Calls to boycott United Airlines are growing as outrage over the company’s violent “re-accommodation” of an elderly doctor enters its second day.
While the incident has tapped into a deep vein of customer frustration with the practices of United and other airlines, many passengers promising a boycott may find flying without United to be harder than they’re expecting – and in some areas, nearly impossible.
Thanks in part to a rash of airline mergers and consolidations in recent years, major airports are increasingly becoming one or two-carrier affairs. Today, United commands over 50 percent of the market share in some places where it served fewer than 5 percent of air travelers 10 years ago.
United could be the cheapest option serving a major air route. Or it could be the only option. And that makes a boycott complicated.
United tops 50 percent market share in Houston and Newark, New Jersey. At other major hubs, including Dulles, San Francisco, Denver and O’Hare, 28 percent to 43 percent of passengers are flying United flights.
The airline’s 2010 merger with Continental has allowed it to greatly increase its market share in certain regions. For instance, at Houston and Newark, United’s share of passenger traffic jumped from less than 5 percent in 2006 to over 50 percent last year. That’s primarily because of United’s takeover of Continental’s business.
The Department of Justice recently put the kibosh on United’s plans to expand even further at Newark. According to the department’s complaint, “The enhancement of United’s dominant position would subject air-travel passengers at Newark – who already pay some of the highest fares in the nation – to higher fares and fewer choices.”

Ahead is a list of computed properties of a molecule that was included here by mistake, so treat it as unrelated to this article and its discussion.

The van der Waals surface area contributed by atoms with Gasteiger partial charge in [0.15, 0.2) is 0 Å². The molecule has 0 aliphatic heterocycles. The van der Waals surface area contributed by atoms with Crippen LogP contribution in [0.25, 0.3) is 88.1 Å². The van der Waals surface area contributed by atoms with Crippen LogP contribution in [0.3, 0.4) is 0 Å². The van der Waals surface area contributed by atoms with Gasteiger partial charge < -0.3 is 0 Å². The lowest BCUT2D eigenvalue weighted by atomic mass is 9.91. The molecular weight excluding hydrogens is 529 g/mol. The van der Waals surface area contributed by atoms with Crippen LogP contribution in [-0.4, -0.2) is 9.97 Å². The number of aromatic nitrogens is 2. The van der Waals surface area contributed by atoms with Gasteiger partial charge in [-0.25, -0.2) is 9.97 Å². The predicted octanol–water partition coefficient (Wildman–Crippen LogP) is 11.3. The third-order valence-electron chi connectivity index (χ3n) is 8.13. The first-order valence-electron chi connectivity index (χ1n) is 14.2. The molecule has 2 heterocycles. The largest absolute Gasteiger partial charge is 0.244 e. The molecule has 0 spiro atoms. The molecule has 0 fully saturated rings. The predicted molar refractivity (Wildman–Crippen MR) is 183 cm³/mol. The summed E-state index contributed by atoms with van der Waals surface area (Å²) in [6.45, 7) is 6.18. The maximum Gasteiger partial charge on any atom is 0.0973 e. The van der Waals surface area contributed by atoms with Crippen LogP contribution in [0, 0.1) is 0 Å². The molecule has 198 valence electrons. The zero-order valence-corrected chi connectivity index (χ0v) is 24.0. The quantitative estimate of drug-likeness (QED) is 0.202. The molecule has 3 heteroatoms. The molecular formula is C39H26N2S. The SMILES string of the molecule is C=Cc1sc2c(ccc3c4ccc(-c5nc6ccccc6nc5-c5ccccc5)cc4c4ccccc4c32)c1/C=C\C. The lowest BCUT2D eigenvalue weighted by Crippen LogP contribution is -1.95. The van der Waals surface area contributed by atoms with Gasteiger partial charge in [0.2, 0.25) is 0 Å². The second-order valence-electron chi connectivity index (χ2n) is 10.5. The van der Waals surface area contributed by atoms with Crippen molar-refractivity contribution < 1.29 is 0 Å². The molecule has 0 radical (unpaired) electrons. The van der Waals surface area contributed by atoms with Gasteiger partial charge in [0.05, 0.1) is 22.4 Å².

Still, consolidation is a fact of life, meaning that many American airports are dominated by just one or two carriers. All this concentration means that boycotting an airline is a potentially expensive proposition, particularly if your home airport is one of that airline’s major hubs.
If I wanted to boycott say, McDonald’s, for instance, I could simply take my business to Burger King instead. The two products cost the same and, let’s be honest, more or less taste the same too – switching from one to the other does little to disrupt my pocketbook or my daily routine.
But competing airline flights between the same airports can differ radically in terms of price – and not much else. Aggregators like Google and Expedia have made the ticket price the primary factor distinguishing between competing airline services. At the price points most consumers are willing to pay, the flight experience is essentially identical across the major air carriers: cramped quarters, headaches and delays, and a litany of TSA indignities before you board.
If I want to fly nonstop between Dulles and San Francisco (two United hubs), for instance, my options this weekend include a United flight for $632, and a Virgin America flight that costs $115 more. Virgin may offer better service, but is it $115 better?
I could be outraged enough by recent United controversies that I’ll spring for the pricier Virgin America flight. But in all likelihood I’ll opt for the cheaper United flight, pocket the extra hundred bucks and hope for the best.
For an airline boycott to work, in other words, customers would have to be really mad – mad enough to actually make a financial sacrifice. Judging by the ongoing reaction to the latest United incident, they very well might be.